Perusing these headings and subheadings gives the modern reader a sense of how the people in a library like the one shown in the header engraving may have thought about the stacks they moved through. Primary place in the list goes to Theology (Theologia) under which one can find the references for which page to turn to if one is looking for books about the Carmelite orders, under the sub-heading “History of the Religious Orders,” (Historia Ordinvm Religiosorvm) or books related to Luther and Calvin grouped under the subheading “Commentaries of heretics on the holy scriptures” (Hæreticorvm Commentarii in Scripturam sacram), reflecting the still fresh Protestant, Catholic divide. A section titled De Hypothesibvs Astronomicis & Systematibus refers one to books related to both the Ptolemaic (earth centered) Copernican (sun centered) models of the universe, a debate that was not fully settled yet in the late 17th century.
The text of the catalog completes the verbal replication of de Thou’s library with two lists at the back of the catalog that add the furniture. One lists the two globes, the astrolabe, thermometer, concave silver mirror, marble statue of Laocon and many maps held in the library. The other provides a list of the 129 portraits “painted in the style of the Masters, serving as ornament above the shelves of the library.” (Portraits de Differentes grandeurs, peints par d’habiles Maistres, servant d’ornement au dessus des tablettes de la Bblioteque.) Listed are portraits of popes, of kings, of the mistresses of kings, admirals, poets, and illustrious de Thou family members whose painted forms looked out from the walls of the library. These entries suggest that the engraving in the header of the catalog, while not an exact representation of duThou’s real life library, does resemble the sort of grand space it must have been, adorned with art, globes, and scientific instruments.
A final representation of a library appears in the header of a small pamphlet bound in the back of Penn’s copy of the Bibliotheca Thuana and titled “Bibliotheca Thuana, nunc Menarsiana, Carmen” (Song of the de Thou library, now the Ménars Library). This engraving depicts an idealized library similar to the one shown in the header, lined with elegant bookcases, populated by gentlemen scholars of another age, adorned with a large globe. However, dominating this image is the huge crest of the Marquis de Ménars in the foreground. Indeed, the crest appears to invade the space of the library itself as though it were a huge presence in the room, dominating the small figures of the men and books that surround it. Below the image is an 8 page latin poem praising the learning of de Thou’s library and its transfer to the marquis.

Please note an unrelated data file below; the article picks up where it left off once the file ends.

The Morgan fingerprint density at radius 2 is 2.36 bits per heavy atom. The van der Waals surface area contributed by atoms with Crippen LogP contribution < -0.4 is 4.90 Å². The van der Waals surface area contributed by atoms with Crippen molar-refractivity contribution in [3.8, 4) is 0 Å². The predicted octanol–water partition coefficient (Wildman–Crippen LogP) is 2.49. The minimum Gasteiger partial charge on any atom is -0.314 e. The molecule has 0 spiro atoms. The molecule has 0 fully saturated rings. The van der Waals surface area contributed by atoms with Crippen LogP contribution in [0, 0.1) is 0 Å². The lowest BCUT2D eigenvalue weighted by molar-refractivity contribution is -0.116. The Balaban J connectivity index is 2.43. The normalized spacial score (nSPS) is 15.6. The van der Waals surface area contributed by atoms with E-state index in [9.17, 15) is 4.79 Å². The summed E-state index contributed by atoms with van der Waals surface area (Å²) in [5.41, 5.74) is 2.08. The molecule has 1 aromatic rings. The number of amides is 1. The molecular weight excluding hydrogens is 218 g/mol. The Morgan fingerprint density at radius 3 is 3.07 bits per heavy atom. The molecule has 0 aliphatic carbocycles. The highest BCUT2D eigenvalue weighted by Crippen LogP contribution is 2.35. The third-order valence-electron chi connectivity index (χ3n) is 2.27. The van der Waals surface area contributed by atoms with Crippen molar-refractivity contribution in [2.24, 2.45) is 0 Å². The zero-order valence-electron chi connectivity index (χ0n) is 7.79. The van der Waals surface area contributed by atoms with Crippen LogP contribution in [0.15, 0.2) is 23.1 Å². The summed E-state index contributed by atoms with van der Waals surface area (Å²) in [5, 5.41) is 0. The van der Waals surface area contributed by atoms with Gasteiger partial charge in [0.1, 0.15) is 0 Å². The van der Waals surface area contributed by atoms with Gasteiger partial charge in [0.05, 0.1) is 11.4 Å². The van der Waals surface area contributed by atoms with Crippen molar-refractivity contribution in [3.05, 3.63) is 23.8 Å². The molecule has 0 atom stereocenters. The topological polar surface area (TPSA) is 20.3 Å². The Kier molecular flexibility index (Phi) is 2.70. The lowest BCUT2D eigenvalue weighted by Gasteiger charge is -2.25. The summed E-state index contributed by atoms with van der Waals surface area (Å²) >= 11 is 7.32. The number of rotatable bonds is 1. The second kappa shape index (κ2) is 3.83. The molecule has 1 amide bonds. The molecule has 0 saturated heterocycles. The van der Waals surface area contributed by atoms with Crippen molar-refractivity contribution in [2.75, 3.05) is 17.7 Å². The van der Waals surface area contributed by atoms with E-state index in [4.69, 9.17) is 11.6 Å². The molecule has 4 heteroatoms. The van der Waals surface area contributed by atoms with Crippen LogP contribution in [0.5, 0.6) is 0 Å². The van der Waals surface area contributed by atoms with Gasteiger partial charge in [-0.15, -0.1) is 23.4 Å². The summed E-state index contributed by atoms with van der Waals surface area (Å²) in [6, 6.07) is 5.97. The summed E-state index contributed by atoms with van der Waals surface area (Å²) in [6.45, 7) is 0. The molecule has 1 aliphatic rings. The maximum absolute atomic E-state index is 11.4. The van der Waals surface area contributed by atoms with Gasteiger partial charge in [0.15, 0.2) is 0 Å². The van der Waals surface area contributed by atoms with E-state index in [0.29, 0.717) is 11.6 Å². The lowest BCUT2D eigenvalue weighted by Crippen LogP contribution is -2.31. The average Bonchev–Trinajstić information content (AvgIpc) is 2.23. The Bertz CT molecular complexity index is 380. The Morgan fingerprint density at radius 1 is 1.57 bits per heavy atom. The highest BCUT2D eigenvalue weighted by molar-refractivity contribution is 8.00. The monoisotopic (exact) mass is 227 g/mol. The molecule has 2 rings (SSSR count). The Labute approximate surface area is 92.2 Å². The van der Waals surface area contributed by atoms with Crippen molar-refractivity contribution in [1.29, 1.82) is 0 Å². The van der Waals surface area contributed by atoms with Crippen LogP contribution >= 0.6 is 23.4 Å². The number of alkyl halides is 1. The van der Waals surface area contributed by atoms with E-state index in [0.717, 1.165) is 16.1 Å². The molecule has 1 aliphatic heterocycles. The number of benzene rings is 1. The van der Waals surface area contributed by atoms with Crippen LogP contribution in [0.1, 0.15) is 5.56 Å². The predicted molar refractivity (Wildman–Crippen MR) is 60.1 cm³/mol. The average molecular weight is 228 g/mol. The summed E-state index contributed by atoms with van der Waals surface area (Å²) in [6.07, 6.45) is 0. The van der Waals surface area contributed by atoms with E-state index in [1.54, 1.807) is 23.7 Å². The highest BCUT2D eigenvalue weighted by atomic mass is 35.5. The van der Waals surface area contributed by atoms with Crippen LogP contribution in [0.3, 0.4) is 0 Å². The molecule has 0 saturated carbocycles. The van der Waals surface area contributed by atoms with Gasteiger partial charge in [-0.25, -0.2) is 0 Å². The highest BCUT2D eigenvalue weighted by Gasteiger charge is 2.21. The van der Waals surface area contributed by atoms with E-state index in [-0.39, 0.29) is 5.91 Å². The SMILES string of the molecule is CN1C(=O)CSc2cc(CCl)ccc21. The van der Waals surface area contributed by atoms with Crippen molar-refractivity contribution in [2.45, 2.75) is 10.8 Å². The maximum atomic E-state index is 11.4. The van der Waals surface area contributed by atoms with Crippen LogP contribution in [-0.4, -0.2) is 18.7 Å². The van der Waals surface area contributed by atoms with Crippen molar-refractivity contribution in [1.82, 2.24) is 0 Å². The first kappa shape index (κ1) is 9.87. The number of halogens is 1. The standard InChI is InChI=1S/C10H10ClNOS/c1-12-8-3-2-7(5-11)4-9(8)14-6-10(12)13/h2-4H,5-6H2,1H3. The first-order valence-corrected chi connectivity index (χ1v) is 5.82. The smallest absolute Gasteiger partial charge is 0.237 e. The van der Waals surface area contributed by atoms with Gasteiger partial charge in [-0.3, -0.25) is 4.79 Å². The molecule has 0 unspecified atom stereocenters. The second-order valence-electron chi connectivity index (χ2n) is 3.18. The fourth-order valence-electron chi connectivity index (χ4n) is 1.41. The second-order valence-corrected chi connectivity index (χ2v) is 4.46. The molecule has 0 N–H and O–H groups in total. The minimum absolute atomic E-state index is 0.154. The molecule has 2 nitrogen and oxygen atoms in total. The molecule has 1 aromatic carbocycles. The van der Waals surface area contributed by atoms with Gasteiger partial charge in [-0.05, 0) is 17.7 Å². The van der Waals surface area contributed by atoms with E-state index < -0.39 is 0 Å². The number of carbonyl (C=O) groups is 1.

If the engraving of the imaginary library at the start of the Bibliotheca Thuana lets us imagine a library as a pleasant, luxurious reading space, and if the catalog itself helps us to understand a library in terms of the different fields of thought and knowledge it contains, then this final image lets us understand a library as something tied to ownership. Ménars’ crest resting in the space of the library is a tribute to the importance of those who collected and maintained the books that have been passed down to us in the present, and knowing the provenance of these books, who possessed them in the past helps to document the enduring legacy of such collectors. At the same time, the image of Ménars’ crest at the top of a poem announcing the transfer of de Thou’s library to its new owner, also highlights the ephemeral nature of ownership. What was de Thou’s library is now Ménars’, the image declares, and it will then be passed to another and another across future generations. For all of us in the present day the Bibliotheca Thuana is a reminder that we all hold libraries, in our hands for a small space of time, using them to define our own ideas about the world, before passing them on to future readers.
 Grolier Club. Bibliography: Its History and Development. New York: Grolier Club, 1984, 76.